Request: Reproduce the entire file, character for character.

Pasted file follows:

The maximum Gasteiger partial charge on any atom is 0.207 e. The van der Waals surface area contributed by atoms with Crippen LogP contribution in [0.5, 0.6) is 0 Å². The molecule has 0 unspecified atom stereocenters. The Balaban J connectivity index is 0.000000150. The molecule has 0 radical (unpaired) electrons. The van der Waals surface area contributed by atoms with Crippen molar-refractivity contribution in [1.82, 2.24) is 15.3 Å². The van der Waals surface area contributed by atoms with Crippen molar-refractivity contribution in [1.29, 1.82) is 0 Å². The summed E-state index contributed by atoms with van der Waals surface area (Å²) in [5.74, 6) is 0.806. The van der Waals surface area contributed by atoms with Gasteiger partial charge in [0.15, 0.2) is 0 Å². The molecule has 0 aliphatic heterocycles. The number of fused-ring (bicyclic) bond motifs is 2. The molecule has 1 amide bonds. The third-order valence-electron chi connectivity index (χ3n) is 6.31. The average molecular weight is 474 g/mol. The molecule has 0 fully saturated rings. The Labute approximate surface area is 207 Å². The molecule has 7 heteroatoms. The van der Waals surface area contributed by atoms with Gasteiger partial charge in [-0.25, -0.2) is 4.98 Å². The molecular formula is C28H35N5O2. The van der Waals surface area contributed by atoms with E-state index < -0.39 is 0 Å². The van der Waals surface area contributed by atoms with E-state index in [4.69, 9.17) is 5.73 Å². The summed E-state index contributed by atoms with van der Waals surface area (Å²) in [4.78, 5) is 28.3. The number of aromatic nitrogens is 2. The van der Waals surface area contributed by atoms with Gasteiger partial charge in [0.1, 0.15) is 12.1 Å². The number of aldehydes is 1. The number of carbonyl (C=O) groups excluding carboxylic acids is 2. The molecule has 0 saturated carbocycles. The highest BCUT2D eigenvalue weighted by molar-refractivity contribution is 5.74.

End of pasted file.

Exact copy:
The maximum Gasteiger partial charge on any atom is 0.207 e. The van der Waals surface area contributed by atoms with Crippen LogP contribution in [0.5, 0.6) is 0 Å². The molecule has 0 unspecified atom stereocenters. The Balaban J connectivity index is 0.000000150. The molecule has 0 radical (unpaired) electrons. The van der Waals surface area contributed by atoms with Crippen molar-refractivity contribution in [1.82, 2.24) is 15.3 Å². The van der Waals surface area contributed by atoms with Crippen molar-refractivity contribution in [1.29, 1.82) is 0 Å². The summed E-state index contributed by atoms with van der Waals surface area (Å²) in [5.74, 6) is 0.806. The van der Waals surface area contributed by atoms with Gasteiger partial charge in [0.15, 0.2) is 0 Å². The molecule has 0 aliphatic heterocycles. The number of fused-ring (bicyclic) bond motifs is 2. The molecule has 1 amide bonds. The third-order valence-electron chi connectivity index (χ3n) is 6.31. The average molecular weight is 474 g/mol. The molecule has 0 fully saturated rings. The Labute approximate surface area is 207 Å². The molecule has 7 heteroatoms. The van der Waals surface area contributed by atoms with Gasteiger partial charge in [-0.25, -0.2) is 4.98 Å². The molecular formula is C28H35N5O2. The van der Waals surface area contributed by atoms with E-state index < -0.39 is 0 Å². The van der Waals surface area contributed by atoms with E-state index in [4.69, 9.17) is 5.73 Å². The summed E-state index contributed by atoms with van der Waals surface area (Å²) in [4.78, 5) is 28.3. The number of aromatic nitrogens is 2. The van der Waals surface area contributed by atoms with Gasteiger partial charge in [0.1, 0.15) is 12.1 Å². The number of aldehydes is 1. The number of carbonyl (C=O) groups excluding carboxylic acids is 2. The molecule has 0 saturated carbocycles. The highest BCUT2D eigenvalue weighted by molar-refractivity contribution is 5.74.